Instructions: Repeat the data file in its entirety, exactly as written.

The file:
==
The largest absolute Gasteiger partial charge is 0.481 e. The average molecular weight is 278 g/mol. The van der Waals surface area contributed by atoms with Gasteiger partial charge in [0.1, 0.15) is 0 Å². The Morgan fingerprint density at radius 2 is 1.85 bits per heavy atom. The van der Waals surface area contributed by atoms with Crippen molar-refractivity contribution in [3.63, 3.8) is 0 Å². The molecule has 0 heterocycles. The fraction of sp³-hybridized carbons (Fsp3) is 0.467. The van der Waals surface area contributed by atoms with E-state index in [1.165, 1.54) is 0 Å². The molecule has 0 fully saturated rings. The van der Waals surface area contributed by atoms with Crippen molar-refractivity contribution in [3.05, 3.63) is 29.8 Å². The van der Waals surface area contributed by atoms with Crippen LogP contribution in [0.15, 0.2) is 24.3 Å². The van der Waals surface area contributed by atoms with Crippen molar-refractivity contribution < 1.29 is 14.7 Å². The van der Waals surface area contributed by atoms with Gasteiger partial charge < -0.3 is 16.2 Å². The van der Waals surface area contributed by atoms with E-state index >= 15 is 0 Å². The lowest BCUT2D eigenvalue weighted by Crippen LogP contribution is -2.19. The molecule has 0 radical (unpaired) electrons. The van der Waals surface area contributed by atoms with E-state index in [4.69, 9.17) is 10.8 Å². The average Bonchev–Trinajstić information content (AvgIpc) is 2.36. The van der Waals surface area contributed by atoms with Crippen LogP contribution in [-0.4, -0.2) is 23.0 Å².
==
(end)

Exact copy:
The largest absolute Gasteiger partial charge is 0.481 e. The average molecular weight is 278 g/mol. The van der Waals surface area contributed by atoms with Gasteiger partial charge in [0.1, 0.15) is 0 Å². The Morgan fingerprint density at radius 2 is 1.85 bits per heavy atom. The van der Waals surface area contributed by atoms with Crippen molar-refractivity contribution in [3.63, 3.8) is 0 Å². The molecule has 0 heterocycles. The fraction of sp³-hybridized carbons (Fsp3) is 0.467. The van der Waals surface area contributed by atoms with E-state index in [1.165, 1.54) is 0 Å². The molecule has 0 fully saturated rings. The van der Waals surface area contributed by atoms with Crippen molar-refractivity contribution in [3.05, 3.63) is 29.8 Å². The van der Waals surface area contributed by atoms with Crippen LogP contribution in [0.15, 0.2) is 24.3 Å². The van der Waals surface area contributed by atoms with Crippen molar-refractivity contribution < 1.29 is 14.7 Å². The van der Waals surface area contributed by atoms with Gasteiger partial charge < -0.3 is 16.2 Å². The van der Waals surface area contributed by atoms with E-state index >= 15 is 0 Å². The lowest BCUT2D eigenvalue weighted by Crippen LogP contribution is -2.19. The molecule has 0 radical (unpaired) electrons. The van der Waals surface area contributed by atoms with E-state index in [4.69, 9.17) is 10.8 Å². The average Bonchev–Trinajstić information content (AvgIpc) is 2.36. The van der Waals surface area contributed by atoms with Crippen LogP contribution in [-0.4, -0.2) is 23.0 Å².